Books

Grove Press
Grove Press
Grove Press

The Terrors of Ice and Darkness

by Christoph Ransmayr

“Christoph Ransmayr has written a curious novel that conveys the distancing, the numbness, of Arctic. . . . Ransmayr’s real protagonist is obsession itself, the call of the wild.” –Los Angeles Times

  • Imprint Grove Paperback
  • Page Count 240
  • Publication Date June 17, 1996
  • ISBN-13 978-0-8021-3459-2
  • Dimensions 5.5" x 8.25"
  • US List Price $12.00

About The Book

A brilliant interweaving of journeys and voyages—geographical, historical, psychological—The Terrors of Ice and Darkness is the riveting account of a narrator obsessed with a certain Josef Mazzini, a young Italian “lost in the arctic winter of 1981” who is himself obsessed with the Imperial Austro-Hungarian North Pole Expedition of 1873: “At first it was nothing more than a game to try to reduce the circumstances of his disappearance to some sort of explanation, any explanation. But every clue yielded a new unanswered question. Quite involuntarily I found myself taking one step after the other. . . . Cumulus clouds mirrored in a shop window became calving glaciers, patches of old snow in city parks became great floes of ice. The Arctic Ocean lay at my window. Much the same thing must have happened to Mazzini.”

Painstakingly retracing Mazzini’s steps, the narrator simultaneously reconstructs the dramatic and fantastic story of the nineteenth-century journey, using actual letters and diaries of the members of that harrowing expedition. These documents—sometimes surprisingly poetic and moving—combine in the narrator’s imagination to evoke as never before the awful beauty of the world’s farthest northern reaches.

In a novel as crystalline as the polar ice, as penetrating as the arctic cold, Christopher Ransmayr spins an adventure tale both spellbinding and paradoxical in its subversive undermining of conventional notions of heroism and exploration.

Tags Literary

Praise

“[Ransmayr’s] handling of the archives and his narrative of the polar expedition, his vivid description of the Arctic itself, might easily have come from a good imaginative historian: a Barbara Tuchman, say, or a J.C. Beaglehole. As a result, this is to some extent a book of information about difficult travel in one of the bleakest places on earth. . . . Most important of all, the novelist strips away the spurious glamour that usually attaches itself to the idea of hard traveling.”—New York Times Book Review

“Ransmayr has taken a sort of speculative freedom that a more traditional narrative might not allow. If we do not—cannot, perhaps—have the interior life of the commanders and crew, we receive by way of balance an elaborate and frequently lyrical meditation on the metaphysics of exploration.”—Times Literary Supplement (London)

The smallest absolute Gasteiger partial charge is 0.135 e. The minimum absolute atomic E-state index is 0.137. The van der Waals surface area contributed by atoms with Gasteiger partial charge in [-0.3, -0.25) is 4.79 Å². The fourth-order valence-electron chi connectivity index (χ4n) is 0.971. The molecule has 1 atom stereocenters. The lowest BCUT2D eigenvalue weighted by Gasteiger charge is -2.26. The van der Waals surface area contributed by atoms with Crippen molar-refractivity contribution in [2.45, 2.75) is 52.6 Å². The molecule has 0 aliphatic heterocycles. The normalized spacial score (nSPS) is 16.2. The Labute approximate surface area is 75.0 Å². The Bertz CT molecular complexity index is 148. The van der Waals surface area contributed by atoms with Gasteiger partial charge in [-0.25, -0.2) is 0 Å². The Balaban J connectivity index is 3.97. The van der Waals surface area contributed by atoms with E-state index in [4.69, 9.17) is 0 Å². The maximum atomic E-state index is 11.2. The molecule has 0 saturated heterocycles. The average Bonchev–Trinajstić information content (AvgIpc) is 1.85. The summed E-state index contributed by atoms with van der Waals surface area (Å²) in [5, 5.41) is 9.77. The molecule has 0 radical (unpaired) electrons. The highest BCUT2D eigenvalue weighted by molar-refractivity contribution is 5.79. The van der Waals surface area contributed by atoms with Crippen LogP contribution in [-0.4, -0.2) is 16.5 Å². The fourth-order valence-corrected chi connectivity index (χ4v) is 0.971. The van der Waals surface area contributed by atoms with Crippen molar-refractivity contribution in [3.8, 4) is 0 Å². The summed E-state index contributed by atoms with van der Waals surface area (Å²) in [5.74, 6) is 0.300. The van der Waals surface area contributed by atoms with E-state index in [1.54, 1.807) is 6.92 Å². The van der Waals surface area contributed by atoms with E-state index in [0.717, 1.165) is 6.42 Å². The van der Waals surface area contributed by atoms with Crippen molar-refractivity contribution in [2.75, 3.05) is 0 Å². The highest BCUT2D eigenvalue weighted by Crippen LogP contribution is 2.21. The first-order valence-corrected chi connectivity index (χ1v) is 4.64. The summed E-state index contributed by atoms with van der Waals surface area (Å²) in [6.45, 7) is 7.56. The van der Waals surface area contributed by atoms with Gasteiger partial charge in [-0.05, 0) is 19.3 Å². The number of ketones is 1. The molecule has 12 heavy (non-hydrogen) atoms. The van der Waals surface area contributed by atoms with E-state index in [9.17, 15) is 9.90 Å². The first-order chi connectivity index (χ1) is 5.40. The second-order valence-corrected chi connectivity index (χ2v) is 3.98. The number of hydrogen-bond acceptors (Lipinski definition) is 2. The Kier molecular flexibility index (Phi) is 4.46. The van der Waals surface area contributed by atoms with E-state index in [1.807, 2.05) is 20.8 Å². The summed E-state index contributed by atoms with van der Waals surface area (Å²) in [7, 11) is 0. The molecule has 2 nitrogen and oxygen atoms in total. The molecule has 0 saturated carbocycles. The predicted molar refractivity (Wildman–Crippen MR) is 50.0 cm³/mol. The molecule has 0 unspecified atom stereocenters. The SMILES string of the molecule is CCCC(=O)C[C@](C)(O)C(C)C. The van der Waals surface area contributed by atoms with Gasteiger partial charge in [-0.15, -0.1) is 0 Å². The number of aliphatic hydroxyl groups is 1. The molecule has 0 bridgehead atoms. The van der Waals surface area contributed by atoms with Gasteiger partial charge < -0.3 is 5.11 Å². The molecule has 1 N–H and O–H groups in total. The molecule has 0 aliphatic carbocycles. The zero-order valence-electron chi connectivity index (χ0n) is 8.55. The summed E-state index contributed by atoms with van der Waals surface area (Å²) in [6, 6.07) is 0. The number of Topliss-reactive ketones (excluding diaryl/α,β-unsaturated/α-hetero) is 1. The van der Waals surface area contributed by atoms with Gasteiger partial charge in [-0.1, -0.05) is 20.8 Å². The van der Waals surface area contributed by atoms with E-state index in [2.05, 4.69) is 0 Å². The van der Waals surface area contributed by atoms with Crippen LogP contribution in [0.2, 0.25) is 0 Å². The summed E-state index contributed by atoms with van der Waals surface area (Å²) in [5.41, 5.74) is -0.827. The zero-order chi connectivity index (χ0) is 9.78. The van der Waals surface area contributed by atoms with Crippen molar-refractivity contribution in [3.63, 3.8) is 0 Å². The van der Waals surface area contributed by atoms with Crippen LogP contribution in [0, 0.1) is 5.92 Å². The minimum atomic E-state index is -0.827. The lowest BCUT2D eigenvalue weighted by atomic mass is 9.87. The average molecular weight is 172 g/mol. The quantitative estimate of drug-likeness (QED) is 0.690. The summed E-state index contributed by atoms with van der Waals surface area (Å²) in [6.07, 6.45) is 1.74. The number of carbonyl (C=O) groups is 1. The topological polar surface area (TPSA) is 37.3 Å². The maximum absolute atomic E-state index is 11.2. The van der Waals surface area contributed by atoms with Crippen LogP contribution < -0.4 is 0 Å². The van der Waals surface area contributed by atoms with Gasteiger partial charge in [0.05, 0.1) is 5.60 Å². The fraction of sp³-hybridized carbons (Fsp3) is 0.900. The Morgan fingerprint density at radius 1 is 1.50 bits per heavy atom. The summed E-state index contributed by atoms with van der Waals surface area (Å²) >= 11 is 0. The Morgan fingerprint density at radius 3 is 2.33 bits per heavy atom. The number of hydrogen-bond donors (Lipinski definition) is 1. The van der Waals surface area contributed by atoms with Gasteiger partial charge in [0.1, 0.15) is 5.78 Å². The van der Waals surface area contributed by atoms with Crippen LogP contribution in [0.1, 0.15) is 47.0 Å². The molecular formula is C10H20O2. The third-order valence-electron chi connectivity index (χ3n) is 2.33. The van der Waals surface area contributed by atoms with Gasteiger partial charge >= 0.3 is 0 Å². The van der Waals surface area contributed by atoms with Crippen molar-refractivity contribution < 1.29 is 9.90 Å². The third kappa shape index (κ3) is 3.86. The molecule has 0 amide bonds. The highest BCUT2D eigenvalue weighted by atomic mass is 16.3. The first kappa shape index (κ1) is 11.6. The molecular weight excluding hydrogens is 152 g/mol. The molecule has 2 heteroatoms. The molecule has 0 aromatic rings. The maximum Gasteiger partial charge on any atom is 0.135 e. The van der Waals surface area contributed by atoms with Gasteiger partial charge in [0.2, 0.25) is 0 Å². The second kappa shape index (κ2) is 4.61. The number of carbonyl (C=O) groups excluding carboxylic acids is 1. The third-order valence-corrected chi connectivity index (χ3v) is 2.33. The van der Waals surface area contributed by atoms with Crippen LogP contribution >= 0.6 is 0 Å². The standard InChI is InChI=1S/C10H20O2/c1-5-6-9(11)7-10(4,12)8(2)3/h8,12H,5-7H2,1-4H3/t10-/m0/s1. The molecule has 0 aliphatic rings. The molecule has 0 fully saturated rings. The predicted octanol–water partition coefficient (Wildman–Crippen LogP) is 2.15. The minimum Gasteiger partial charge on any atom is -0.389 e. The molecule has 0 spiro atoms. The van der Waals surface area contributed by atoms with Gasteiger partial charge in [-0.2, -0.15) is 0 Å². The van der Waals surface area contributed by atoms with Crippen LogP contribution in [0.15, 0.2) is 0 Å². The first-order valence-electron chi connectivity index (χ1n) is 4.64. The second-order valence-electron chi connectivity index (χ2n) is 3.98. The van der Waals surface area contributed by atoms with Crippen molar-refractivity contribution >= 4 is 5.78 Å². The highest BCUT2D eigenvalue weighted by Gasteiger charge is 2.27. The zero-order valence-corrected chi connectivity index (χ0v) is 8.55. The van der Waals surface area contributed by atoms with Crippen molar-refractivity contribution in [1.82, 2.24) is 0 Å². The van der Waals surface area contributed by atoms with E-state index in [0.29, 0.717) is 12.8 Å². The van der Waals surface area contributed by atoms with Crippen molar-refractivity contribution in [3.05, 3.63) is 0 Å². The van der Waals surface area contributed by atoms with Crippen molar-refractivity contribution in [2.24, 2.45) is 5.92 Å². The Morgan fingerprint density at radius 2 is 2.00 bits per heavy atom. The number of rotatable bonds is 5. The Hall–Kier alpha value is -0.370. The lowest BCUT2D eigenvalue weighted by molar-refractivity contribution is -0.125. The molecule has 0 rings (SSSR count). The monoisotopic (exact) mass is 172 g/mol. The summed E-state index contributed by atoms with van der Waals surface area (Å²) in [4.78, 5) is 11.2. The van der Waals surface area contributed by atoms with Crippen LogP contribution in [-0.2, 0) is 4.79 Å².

“Christoph Ransmayr has written a curious novel that conveys the distancing, the numbness, of Arctic. . . . Ransmayr’s real protagonist is obsession itself, the call of the wil

d.”—Los Angeles Times

“A rousing trek to the Arctic, [The Terrors of Ice and Darkness] is also a subversive speculation—philosophical, psychological, and linguistic—on nature’s (and man’s) icy heart of darkness.”—The Boston Phoenix

“A nameless and largely invisible narrator recounts the 1981 disappearance of one Josef Mazzini, whose fascination with a 19th-century polar expedition has pulled him north, to the furthest arctic settlements. Accounts of the two journeys intersect and diverge, challenging the notion of history as linear, seducing the reader with startlingly detailed descriptions of polar exploration. . . . This aggressively intelligent narrative transforms the polar regions into unusually fertile ground.”—Publishers Weekly

“Fascinating, consummately crafted . . . Ransmayr’s language is every bit as artful as [Michael] Ondaatje’s, and he has a firmer grasp of narrative suspense. Best of all, he has latched onto a story device that catches the reader right up in his Arctic obsessions. . . . The terror and the lure of the Arctic become one and the same thing in his hands. He conjures them up in their full, seductive glory.”—San Francisco Chronicle

“A brilliant interweaving of journeys and voyages . . . Spellbinding and paradoxical in its subversive undermining of conventional notions of heroism and exploration.”—Bookwatch

“One of the German language’s most gifted young novelists.”—Library Journal